2. Blood of Elves- Andrzej Sapkowski. A Dutch fantasy novel, only just published here. The first in a long series according to wikipedia. So far its good...

3. Hades Daughter- Sara Douglass. I really enjoyed her Axis trilogy and I'm a sucker for anything combining historical events with fantasy. Seems great so far.

4. The adventures of TinTin- Herge. who dosen't love the intrepid Tin Tin? My childhood is within these books; well alongside Enid Blyton and the Asterix comics.

5. Vincent Van Gogh: a Portrait in art and letters- edited by H.Anna Suh. No, I'm not just reading this for a light holiday read. It's for research for the stand alone novel I'm writing after I finish my fantasy novel. This last book, demonstrates that I must be mad :P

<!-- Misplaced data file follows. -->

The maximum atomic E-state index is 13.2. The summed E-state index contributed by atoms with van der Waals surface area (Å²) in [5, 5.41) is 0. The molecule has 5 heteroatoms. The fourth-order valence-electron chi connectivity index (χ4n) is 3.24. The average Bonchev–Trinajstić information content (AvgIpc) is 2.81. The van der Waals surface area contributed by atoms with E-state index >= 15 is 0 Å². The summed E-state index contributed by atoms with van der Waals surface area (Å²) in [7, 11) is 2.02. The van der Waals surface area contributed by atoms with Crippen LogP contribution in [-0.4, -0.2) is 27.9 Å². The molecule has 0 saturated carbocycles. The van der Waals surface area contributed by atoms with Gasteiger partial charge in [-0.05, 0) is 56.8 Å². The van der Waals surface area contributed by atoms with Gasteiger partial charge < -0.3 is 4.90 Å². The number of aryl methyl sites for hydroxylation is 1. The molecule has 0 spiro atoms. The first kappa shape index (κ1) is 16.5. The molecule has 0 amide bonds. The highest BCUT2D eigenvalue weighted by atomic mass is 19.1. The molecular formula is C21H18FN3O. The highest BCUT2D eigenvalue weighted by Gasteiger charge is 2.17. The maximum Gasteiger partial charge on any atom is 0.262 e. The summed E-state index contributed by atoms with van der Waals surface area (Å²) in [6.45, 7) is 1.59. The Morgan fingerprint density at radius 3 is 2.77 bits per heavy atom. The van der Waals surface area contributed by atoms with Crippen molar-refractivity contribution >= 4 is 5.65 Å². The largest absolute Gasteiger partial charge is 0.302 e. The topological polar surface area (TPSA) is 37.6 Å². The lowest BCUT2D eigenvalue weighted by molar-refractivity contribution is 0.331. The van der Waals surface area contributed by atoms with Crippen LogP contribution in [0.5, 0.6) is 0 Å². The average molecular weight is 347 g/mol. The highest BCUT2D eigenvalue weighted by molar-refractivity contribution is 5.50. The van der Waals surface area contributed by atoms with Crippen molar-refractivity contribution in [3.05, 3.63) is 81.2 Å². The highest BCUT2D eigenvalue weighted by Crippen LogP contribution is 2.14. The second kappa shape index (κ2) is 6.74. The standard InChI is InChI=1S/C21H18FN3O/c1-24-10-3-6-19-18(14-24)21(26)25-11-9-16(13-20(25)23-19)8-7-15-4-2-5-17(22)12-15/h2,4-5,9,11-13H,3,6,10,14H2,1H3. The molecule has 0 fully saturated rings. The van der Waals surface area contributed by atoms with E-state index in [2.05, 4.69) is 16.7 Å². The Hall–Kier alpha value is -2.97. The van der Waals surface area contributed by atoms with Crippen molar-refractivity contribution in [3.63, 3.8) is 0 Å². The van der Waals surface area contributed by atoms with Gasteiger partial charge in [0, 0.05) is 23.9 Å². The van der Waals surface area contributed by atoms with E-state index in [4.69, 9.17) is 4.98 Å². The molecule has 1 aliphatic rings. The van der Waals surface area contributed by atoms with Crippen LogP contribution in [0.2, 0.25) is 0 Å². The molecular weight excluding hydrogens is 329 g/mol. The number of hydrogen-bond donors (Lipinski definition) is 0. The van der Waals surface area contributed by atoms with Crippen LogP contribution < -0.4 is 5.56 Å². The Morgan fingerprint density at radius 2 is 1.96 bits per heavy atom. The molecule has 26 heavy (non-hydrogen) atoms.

dweomeroflight: (Default)

So I've finally finished my first year of uni... this feels weird : / But at least I can now get back to my story...

I'm kicking myself because I've finished reading Feeling Sorry for Celia and Finding Cassie Crazy by Jaclyn Moriarty, nearlly killing myself with laughter at how great (and funny) they are, and now I don't have the next two books... tomorrow I'm going to the bookstore...

However, I did manage to use up the last of my scholarship money to buy me the last Dorothy Porter verse novel murder mystery she wrote before she sadly passed away at the beginning of this year :(

I'm excited! That woman is amazing at poetry writing, just go read The Monkey's Mask.

Here's an example from pg 3 of Monkey's Mask:

Trouble

'Jill'
I challange the mirror
'how much guts have you got?'

and further down the page

'I've got no head for heights,
but plenty of stomach
for trouble.'


trouble
deep other-folks trouble
to spark my engine
and pay my mortgage

seriously if I could ever write poetry half as well as this lady did, I'd be one happy girl!

Random side note: It's kind of ironic that the protagonist of Monkey's Mask is called Jill, and in the book she acts like Deverry Jill, but in a more modern, detective sort of way... oh and a lesbian way. I like Porter's Jill, I wish she was real :(